However the player wants to attempt a mission, that option is available, full assault or sneaky, and the game permits many a failures before its game over – reload checkpoint?


If you get spotted, the game time will slow down, allowing the player to locate the threat, and eliminate the threat before they announce your position, alerting the base. If you get spotted, or an enemy thinks they’ve spotted you, they will then alert the base through their radio, and they will check your last known position, or call for backup. Assuming you still have your wits about you, you can take out any enemies quietly, or vacate that area and hide. The enemy will eventually give up, and continue their routine, just on a higher alert. Its only when you’ve alerted the whole base to your position, and you are unable to escape, and end up getting killed, that the mission will end in failure. The game is very forgiving. That said, the enemies will adapt to your chosen gameplay style throughout the campaign. You’ll start noticing more helmets if you’re adept at headshot, or night vision goggles if you prefer excursion under moonlight; the enemy will even start setting up dummy soldiers to reinforce their numbers.


Your intel support team back at home base will suggest you scope out a town or base prior to infiltration. Find a high spot, and use the binoculars to tag enemies to watch their route. You can even advance time while in-game if you prefer daylight to night, or reverse. Guards will finish their shift and go to sleep, but others will likely take their place. I didn’t have the patience for this feature, and instead would always infiltrate at my earliest convenience, and roll with the punches as they came. Just note, when extracting a prisoner, sand storms are your friend. On numerous occasions I was able to infiltrate a base completely unseen without removing any enemies, and extract my target. I’ve also had missions go so sideways that enemy helicopters were searching for me with troops on the ground. Its instances like these where a mission can play out so different each time, that makes the Metal Gear Solid game what it is – unmatched free-roam, free-form experimentation.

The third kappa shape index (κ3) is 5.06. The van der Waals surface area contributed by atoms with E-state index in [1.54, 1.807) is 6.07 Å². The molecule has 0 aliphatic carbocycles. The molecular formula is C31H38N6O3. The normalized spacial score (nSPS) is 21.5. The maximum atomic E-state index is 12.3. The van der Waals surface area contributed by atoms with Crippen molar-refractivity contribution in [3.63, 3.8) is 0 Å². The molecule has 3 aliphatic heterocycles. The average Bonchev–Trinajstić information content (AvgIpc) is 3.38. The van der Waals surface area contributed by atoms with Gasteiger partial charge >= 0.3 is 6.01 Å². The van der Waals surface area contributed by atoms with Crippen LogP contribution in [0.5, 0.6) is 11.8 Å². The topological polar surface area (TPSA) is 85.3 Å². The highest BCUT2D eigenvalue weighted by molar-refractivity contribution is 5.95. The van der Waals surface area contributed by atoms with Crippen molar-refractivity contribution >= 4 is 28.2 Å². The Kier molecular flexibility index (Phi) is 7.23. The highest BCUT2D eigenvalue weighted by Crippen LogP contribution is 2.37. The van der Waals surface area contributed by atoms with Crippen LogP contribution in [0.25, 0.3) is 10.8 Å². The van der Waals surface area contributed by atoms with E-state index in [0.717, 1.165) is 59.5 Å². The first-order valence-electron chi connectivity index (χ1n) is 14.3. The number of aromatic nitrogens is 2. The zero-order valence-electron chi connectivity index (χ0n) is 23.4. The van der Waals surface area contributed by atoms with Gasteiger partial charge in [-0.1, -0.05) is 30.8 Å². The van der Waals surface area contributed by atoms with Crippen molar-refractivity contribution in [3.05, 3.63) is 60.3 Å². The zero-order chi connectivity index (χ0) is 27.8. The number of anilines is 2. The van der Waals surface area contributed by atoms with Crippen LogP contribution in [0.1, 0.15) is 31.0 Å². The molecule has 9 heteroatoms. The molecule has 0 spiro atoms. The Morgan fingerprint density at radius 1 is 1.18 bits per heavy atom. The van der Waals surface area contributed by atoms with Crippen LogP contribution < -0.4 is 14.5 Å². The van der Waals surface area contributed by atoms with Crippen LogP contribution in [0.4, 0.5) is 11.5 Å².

The weirdest feature in the game has to be the ability to play a mission as any of your Combat Unit’s staff. Male or female. They’re just Boss. Everyone you meet thinks they’re Boss, and will treat them as such. Boss can literally be anyone.

And the infamous cardboard box is back, and better than ever. It’s tougher, and has a more robust feature set, including allowing the player to stand while in the box. A funny feature with the box is the ability to attach a guard image poster to the top and standing in front of enemy guards. They will salute you as their commander.


The game’s whole presentation is near-perfect. The story, while lacking focus at times, tells an emotional tale of loss and recovery, of deceit and love. Kojima’s storytelling and direction has never been better.  While some of the missions seem tedious, the actual story driving missions are powerful and will truly keep you engaged. Kojima has a way of including current events and melding them into his fictional worlds. Last generation is was micro technology and private militaries. This generation child soldiers in Africa, nuclear warheads, war-time interrogation techniques, and the diversity of language around the world.


Kojima has created two believable, living, breathing areas filled with enemy encampments and wildlife. He’s placed us in the center of these war torn countries and given us a home base to manage, that requires resource and staff management far too detailed and involved than it ought to be. He’s given the tools to play out the missions with freedom and experimentation. He’s made a sand-box world, given us Snake, and told us to go play – be nice or be deadly. Kill or extract. Snake even has a shrapnel horn stuck in his forehead that will grow to mimic a demon if you’re evil enough.

And the game is gorgeous looking to boot, with Afghanistan’s hard rocky valleys at sunset even surpassing Red Dead Redemption’s brilliant vistas.